Health workers ranging from nurses and ambulance drivers to hospital porters and cleaners are being urged to accept a “significant” pay offer ranging from 6.5% to 29% over the next three years.
The Government is investing £4.2 billion into the deal for over a million workers in England, signalling the end of the seven-year cap on public sector pay.
The pay of the lowest-paid staff, such as porters and cleaners, will increase by 15%, while nurses are being offered their biggest wage increase in a decade.
Sara Gorton, head of health at the Unison union, said pay restraint had led to a staffing crisis across the country, as well as financial hardship.
The deal is expected to be mirrored in Wales, Scotland and Northern Ireland, and is set to lead to claims for big pay rises from teachers and other public sector employees.
Half of NHS workers are at the top of their pay band so will receive a 6.5% increase, while the other half will get between 9% and 29%.
Midwives and physiotherapists are among those in line for the biggest increase.
The GMB is the only one of the 14 unions involved to recommend rejection of the deal, saying it fell below the expected increase in inflation.
Danny Mortimer, chief executive of NHS Employers, said: “To support long-term attraction and recruitment, starting salaries for all our non-medical staff groups will also see increases, which will help to make these roles more attractive for people considering a career in the largest employer in Europe.”
Under the deal, hospital caterers, cleaners, porters and other staff on the lowest pay grade would get an immediate pay rise of more than £2,000 this year – an increase of between 11% and 13%.
This would mean that, from April 1, every NHS worker in England would be paid at least £8.93 an hour, which is 18p above the voluntary living wage of £8.75.
This would take the lowest full-time rate of pay in the NHS to £17,460.
Under the proposals, band one would be scrapped by April 2021 and all staff moved to the next pay scale.
The lowest salary in the NHS would then be £18,005.
Over the three years, more than 100,000 of the lowest-paid health workers would be in line for wage increases of between 15% (£2,300) and 17% (£2,600).
Unison’s Sara Gorton added: “The agreement means an end at last to the Government’s self-defeating and unfair 1% pay cap.
“It won’t solve every problem in the NHS, but would go a long way towards making dedicated health staff feel more valued, lift flagging morale, and help turn the tide on employers’ staffing problems.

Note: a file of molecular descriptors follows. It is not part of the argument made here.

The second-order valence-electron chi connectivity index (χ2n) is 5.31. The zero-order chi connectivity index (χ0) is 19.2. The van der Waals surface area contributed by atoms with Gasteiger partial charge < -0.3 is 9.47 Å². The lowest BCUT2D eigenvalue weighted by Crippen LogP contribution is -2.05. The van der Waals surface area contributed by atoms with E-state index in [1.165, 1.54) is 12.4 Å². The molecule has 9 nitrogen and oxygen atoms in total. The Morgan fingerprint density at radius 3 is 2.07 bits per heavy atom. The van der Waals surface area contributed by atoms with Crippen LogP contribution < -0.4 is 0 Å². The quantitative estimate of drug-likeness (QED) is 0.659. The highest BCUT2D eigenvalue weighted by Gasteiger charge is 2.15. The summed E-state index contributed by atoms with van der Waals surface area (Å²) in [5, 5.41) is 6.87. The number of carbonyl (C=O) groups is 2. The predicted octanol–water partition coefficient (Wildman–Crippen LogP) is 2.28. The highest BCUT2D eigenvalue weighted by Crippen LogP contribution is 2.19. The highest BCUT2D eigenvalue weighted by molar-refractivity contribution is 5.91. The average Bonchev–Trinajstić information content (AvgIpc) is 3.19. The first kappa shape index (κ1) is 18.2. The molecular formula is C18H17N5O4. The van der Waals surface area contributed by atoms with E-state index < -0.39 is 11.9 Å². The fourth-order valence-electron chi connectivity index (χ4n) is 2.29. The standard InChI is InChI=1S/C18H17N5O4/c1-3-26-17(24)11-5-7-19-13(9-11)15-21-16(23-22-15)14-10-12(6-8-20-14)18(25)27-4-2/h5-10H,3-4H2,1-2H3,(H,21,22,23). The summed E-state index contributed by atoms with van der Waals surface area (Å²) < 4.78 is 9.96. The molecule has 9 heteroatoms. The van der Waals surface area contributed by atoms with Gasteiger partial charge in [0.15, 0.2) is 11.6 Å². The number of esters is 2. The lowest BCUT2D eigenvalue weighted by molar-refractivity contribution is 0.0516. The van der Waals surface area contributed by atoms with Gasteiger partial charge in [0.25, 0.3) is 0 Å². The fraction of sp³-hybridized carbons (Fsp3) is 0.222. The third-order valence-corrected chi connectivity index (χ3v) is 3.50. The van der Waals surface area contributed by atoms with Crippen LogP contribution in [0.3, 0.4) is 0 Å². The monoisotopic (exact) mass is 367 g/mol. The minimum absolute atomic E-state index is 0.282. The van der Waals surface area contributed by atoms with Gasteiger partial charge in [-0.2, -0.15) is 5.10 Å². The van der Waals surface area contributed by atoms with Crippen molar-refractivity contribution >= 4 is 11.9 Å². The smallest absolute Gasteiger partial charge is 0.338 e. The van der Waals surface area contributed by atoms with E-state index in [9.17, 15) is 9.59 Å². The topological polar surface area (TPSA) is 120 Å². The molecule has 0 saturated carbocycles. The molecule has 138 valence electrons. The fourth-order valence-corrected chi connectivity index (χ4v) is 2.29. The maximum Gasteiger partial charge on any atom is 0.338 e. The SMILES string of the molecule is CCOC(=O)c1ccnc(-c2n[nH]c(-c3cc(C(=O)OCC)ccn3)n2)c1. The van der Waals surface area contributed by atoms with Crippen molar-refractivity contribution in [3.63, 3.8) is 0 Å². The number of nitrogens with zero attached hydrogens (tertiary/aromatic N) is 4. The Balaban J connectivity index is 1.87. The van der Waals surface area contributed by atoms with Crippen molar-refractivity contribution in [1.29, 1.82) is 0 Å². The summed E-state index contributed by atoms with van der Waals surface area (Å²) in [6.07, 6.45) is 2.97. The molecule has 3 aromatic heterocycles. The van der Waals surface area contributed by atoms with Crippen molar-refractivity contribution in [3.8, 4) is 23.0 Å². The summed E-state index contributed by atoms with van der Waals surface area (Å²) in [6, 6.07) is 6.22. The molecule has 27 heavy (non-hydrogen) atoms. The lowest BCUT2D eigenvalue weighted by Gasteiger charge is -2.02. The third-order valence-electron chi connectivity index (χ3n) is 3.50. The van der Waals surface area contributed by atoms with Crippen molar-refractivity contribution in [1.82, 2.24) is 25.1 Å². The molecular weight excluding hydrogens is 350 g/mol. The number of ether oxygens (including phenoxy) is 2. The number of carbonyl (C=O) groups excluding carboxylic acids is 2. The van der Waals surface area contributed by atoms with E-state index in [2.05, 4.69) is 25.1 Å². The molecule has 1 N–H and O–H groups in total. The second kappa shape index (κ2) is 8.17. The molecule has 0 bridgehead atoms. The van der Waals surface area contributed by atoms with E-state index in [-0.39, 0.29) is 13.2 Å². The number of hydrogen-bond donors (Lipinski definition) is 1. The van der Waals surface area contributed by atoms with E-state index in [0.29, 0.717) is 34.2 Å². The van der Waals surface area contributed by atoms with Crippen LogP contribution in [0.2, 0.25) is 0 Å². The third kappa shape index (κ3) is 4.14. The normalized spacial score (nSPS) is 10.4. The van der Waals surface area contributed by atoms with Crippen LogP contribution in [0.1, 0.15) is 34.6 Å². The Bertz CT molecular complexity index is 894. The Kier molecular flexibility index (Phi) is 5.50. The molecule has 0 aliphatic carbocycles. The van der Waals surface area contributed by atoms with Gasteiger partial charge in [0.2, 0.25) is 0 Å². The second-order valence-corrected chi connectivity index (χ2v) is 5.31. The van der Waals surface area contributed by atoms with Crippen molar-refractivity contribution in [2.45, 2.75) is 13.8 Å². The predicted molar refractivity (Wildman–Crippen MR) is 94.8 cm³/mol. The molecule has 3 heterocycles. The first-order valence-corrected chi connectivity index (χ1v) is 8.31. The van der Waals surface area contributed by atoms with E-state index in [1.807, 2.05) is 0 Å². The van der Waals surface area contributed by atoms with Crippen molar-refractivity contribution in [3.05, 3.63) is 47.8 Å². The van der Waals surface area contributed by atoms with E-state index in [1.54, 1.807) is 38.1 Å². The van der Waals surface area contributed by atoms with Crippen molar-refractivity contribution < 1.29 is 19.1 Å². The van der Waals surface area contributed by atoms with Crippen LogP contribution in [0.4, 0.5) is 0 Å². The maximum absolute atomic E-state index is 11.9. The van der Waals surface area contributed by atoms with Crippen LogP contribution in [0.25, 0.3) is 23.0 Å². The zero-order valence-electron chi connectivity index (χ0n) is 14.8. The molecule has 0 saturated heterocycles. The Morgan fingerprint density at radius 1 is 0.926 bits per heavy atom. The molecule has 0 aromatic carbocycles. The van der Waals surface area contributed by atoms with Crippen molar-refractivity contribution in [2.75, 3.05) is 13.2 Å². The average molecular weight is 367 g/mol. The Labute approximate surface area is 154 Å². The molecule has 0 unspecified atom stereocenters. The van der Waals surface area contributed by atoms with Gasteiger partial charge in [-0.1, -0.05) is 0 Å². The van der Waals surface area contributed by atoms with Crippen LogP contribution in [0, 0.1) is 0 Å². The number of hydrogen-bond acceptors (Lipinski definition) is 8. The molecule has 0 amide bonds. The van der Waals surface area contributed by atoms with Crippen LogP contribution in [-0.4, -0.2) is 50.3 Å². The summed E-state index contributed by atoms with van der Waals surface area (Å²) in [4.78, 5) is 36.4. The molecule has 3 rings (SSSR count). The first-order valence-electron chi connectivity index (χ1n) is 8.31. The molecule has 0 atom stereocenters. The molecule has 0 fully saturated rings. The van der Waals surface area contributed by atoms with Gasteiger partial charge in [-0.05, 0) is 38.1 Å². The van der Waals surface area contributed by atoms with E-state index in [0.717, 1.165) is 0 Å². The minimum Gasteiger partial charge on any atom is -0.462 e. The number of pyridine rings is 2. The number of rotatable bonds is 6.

“If health workers accept the offer, everyone’s wages will go further, and the lowest paid would get a significant income boost. Starting salaries for nurses, midwives and other health professionals would also become more attractive to people considering a career in the NHS.”
Health and Social Care Secretary Jeremy Hunt said: “NHS staff have never worked harder and this deal is recognition of that – alongside some important modernisation of the way their contracts work.
“Over one million employees on Agenda for Change contracts – including the lowest paid NHS workers – will get pay rises that see starting salary increasing year on year from £15,404 to £18,005 in 2020/2021.
“The starting salary of a nurse will also rise to £24,907 which will have a significant impact on retention and recruitment issues. We will also extend shared parental leave rights to all staff, and employers and unions have made a commitment to reducing sickness absence through a better shared focus on staff health and wellbeing, all of which will be welcomed by staff after a very tough winter.”
Royal College of Nursing associate director of employment relations Josie Irwin said: “Members campaigned hard to put an end to the years of poor pay rises and this deal is a significant move in the right direction from a government still committed to austerity.
“When there are 40,000 unfilled nurse jobs in England alone, it should begin to make the profession more attractive to nurses of today and tomorrow alike.”
Unite national officer for health Sarah Carpenter said: “We regard this as the start, not the end, of the journey for true pay justice for NHS staff, which we will campaign for with vigour in the coming months and years.”
Health unions will now consult with their members over the pay offer, with the results known in June.
If the proposals are accepted, the pay rise should be in people’s July wage packets, backdated to April.
TUC general secretary Frances O’Grady said: “The Government must now make sure the rest of our hardworking public servants get the pay rise they have earned, and the Government must fund it properly.”
Several Labour backbenchers criticised the deal, with Ruth Smeeth (Stoke-on-Trent North) describing it as a “drop in the ocean”, while Vicky Foxcroft (Lewisham, Deptford) called on ministers to “apologise to all NHS workers for undervaluing them for so long”.